More than 113 million people across 53 countries experienced acute hunger requiring urgent food, nutrition and livelihoods assistance (IPC/CH Phase 3 or above) in 2018. This report illustrates in stark terms the hunger caused by conflict and insecurity, climate shocks and economic turbulence.
European peatlands could turn from carbon sinks to sources as a quarter have reached levels of dryness unsurpassed in a record stretching back 2,000 years, according to a new study. This trend of “widespread” and “substantial” drying corresponds to recent climate change, both natural and human-caused, but may also be exacerbated by the peatlands being used for agriculture and fuel.
Land remains the most fundamental asset for the majority of vulnerable populations living in developing countries, as their livelihoods are directly linked to agriculture. When desertification, land degradation and drought (DLDD) disrupt these livelihoods, migration is often the only option that remains. In new report, the SEI, the IOM and the UNCCD explore the links between land degradation and migration, looking into good practices and lessons learned and recommending policy approaches that address DLDD-specific migration.
Two events in August 2019 underlined the complexity of paving the way to a climate-neutral world: the publishing of the new IPCC report and the Amazon fires. Both events demand that climate diplomats move beyond a narrowed focus on energy in decarbonisation debates.
Land is already under growing human pressure and climate change is adding to these pressures. The Special Report on Climate Change and Land, launched by the Intergovernmental Panel on Climate Change (IPCC) on 8 August 2019, looks into land resources as critical for the climate, and highlights the importance of sound land management for addressing climate change. The report will be a key scientific input into forthcoming climate and environment negotiations.
The severity of desertification and its mutual relationship with climate change cannot be overstated. In light of the recent launch of the Special Report on Climate Change and Land by the Intergovernmental Panel on Climate Change (IPCC), Robert McSweeney from Carbon Brief explains what desertification is, what role climate change plays, and what impact it has across the world.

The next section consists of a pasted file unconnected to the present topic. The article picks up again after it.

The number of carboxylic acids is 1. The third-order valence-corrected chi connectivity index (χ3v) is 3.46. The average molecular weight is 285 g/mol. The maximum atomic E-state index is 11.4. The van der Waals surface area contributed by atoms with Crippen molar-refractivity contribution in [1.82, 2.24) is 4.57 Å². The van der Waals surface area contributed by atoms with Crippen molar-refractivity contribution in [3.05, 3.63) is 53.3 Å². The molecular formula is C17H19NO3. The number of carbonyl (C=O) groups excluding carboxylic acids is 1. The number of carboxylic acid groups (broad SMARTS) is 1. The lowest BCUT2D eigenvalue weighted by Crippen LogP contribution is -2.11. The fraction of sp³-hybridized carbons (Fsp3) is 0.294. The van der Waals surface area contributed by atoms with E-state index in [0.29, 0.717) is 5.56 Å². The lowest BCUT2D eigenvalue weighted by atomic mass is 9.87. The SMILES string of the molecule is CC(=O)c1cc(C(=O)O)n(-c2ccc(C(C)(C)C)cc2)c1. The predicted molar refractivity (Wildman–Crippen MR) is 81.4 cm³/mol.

The exhibition Environment, Conflict and Cooperation (ECC) shows the unprecedented environmental pressures and climate extremes that the world faces today. The ECC Exhibition in Mexico is being organised by GFLAC and adelphi. It is supported by a grant of the German Federal Foreign Office and is part of the Climate Diplomacy initiative.
adelphi has relaunched its exhibition Environment, Conflict and Cooperation (ECC) Exhibition to illustrate how unprecedented environmental changes interact with social, political, and economic risks to exacerbate conflict. We invite you to explore our online exhibition and to learn more about urgent issues of our time: climate, energy, migration, extractives, food and water.
Times of war can result in rapid environmental degradation as people struggle to survive and environmental management systems break down resulting in damage to critical ecosystems. For over six decades, armed conflicts have occurred in more than two-thirds of the world’s biodiversity hotspots thus posing critical threats to conservation efforts. [...]
In an increasingly urbanised world, global resilience cannot be achieved without cities. Separating a local from a national or international sustainability issue is increasingly difficult – be it climate change, migration, or economic development.
What outcomes do the agreements achieved at COP24 hold for cities and regions? Despite the decisive part the so-called non-state actors play in achieving the international climate goals, their role hasn't been formally recognized by the UNFCCC.
Responding to climate change has become more urgent than ever. Cooperation within communities is a precondition for urban resilience, as recurring heatwaves and hurricanes cannot be put down to chance any more. Lou del Bello argues that part of the response to disaster risks lies in digital communications, which will help build preparedness from the bottom up.
What exactly triggers food riots? At which point does climate change come in? And what can we learn from analyzing the lack and impotence of government action in conflict areas? In our Editor’s Pick, we share 10 case studies from the interactive ECC Factbook that address the connections between food, the environment and conflict. They show how agriculture and rural livelihoods can affect stability in a country, which parties are involved in food conflicts and what possible solutions are on the table.
A new report analyses how the transition to a low-carbon economy – and the minerals and metals required to make that shift – could affect fragility, conflict, and violence dynamics in mineral-rich states.